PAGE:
The first specialist clinic in Australia to study the impact of COVID-19 on the heart is opening at The Alfred.
While some international evidence suggests the infectious virus can leave behind cardiac scarring, cardiologists and respiratory physicians are working together to explore whether unexplained breathlessness may be the first sign of trouble.
The Alfred’s director of cardiology Professor David Kaye, and cardiologist Dr Shane Nanayakkara, have spent years studying pressure levels inside the hearts of patients as part of research into a condition known as heart failure with preserved ejection fraction (HFpEF).
In HFpEF, the heart muscle becomes stiff and doesn’t fill properly, leading to increased pressure and shortness of breath. Together with respiratory physician Professor Trevor Williams, Professor Kaye and his team are looking for the same signs of damage in those who have had COVID-19.
“While the international evidence has been mixed, it’s possible that some patients sustain cardiac damage from COVID-19 infection,” Prof Kaye said.
“Similar to HFpEF, one of the ways of we can measure changes in the heart is to perform catheter testing during exercise.”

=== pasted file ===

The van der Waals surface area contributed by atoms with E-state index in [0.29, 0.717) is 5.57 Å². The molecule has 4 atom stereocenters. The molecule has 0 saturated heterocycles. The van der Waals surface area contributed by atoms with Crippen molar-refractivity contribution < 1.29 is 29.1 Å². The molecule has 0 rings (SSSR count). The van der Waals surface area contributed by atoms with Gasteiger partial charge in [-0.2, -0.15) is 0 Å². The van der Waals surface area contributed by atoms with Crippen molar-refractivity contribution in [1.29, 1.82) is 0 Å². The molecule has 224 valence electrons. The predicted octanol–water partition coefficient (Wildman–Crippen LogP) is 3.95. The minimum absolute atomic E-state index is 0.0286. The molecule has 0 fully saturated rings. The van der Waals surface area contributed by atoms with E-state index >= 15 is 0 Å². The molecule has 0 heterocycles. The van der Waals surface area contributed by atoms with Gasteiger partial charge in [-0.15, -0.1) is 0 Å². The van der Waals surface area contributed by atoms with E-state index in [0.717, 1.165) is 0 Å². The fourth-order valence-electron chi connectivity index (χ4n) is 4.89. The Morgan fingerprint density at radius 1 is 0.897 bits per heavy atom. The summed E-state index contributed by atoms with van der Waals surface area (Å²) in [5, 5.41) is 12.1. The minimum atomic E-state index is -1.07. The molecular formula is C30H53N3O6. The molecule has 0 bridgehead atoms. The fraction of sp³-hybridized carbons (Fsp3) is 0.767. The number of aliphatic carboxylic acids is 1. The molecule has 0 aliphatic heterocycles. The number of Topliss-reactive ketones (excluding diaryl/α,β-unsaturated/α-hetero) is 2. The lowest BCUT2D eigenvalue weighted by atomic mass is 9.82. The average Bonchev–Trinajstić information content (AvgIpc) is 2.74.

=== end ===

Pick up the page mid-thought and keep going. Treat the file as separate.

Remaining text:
After inserting a slim catheter into the body via a patient’s arm, they are asked to lie on a bed that has bike pedals attached. Dr Nanayakkara said the team then observes the pressures inside the heart as the patient exercises.
“If the pressures go up abnormally, that’s a warning sign, and then we can explore further and, hopefully, offer treatment,” Dr Nanayakkara said.
“We still have a lot to learn about the mark COVID can leave on the heart, but we encourage anyone who experiences unexplained and prolonged breathlessness after the virus to ask their GP for a referral to come and see us in the Heart Centre at The Alfred.”